ideas, innovations and apps for social work in the age of smartphones and social media
This study explores the role that digital media technologies play in adolescents’ experiences of friendship and identity. The author draws on findings from in-depth interviews with 32 adolescents (15 girls, 17 boys) ages 13–18 (M = 15.5 years) attending one of seven secondary schools in Bermuda. The adolescents were asked to describe the nature of their online exchanges with friends and the value they ascribe to these conversations. A thematic analysis of their responses revealed that online peer communications promote adolescents’ sense of belonging and self-disclosure, two important peer processes that support identity development during adolescence. At the same time, the unique features of computer-mediated communication shape adolescents’ experiences of these processes in distinct ways. Gender and age differences show that adolescents’ online peer communications are not uniform; the characteristics that distinguish adolescents offline also shape their online activities.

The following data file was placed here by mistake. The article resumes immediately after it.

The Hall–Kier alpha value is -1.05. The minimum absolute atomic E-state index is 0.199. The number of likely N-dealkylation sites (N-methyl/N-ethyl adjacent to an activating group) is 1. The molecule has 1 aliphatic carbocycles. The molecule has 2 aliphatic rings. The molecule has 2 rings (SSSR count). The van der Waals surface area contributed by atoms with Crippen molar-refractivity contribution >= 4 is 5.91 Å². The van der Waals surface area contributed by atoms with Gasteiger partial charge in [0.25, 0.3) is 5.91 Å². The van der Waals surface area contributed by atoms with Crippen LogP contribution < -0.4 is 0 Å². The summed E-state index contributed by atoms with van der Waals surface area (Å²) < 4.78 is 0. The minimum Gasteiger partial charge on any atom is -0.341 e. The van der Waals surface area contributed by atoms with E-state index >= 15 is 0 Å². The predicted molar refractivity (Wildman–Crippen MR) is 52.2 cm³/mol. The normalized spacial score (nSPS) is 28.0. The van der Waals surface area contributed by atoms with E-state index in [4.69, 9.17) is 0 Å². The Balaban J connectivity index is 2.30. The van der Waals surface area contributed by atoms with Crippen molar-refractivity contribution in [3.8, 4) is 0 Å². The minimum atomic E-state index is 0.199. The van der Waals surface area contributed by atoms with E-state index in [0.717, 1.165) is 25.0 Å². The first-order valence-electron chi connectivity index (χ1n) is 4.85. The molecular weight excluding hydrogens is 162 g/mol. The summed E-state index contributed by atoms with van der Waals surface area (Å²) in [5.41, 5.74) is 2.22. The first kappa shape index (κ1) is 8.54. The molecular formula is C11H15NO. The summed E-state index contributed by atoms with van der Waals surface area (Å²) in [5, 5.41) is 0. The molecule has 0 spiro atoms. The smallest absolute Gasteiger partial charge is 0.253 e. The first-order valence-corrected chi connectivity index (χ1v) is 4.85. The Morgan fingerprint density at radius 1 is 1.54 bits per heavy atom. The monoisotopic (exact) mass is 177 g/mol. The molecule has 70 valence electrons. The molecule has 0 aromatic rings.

Adolescence; Identity; Friendships; Digital media; Internet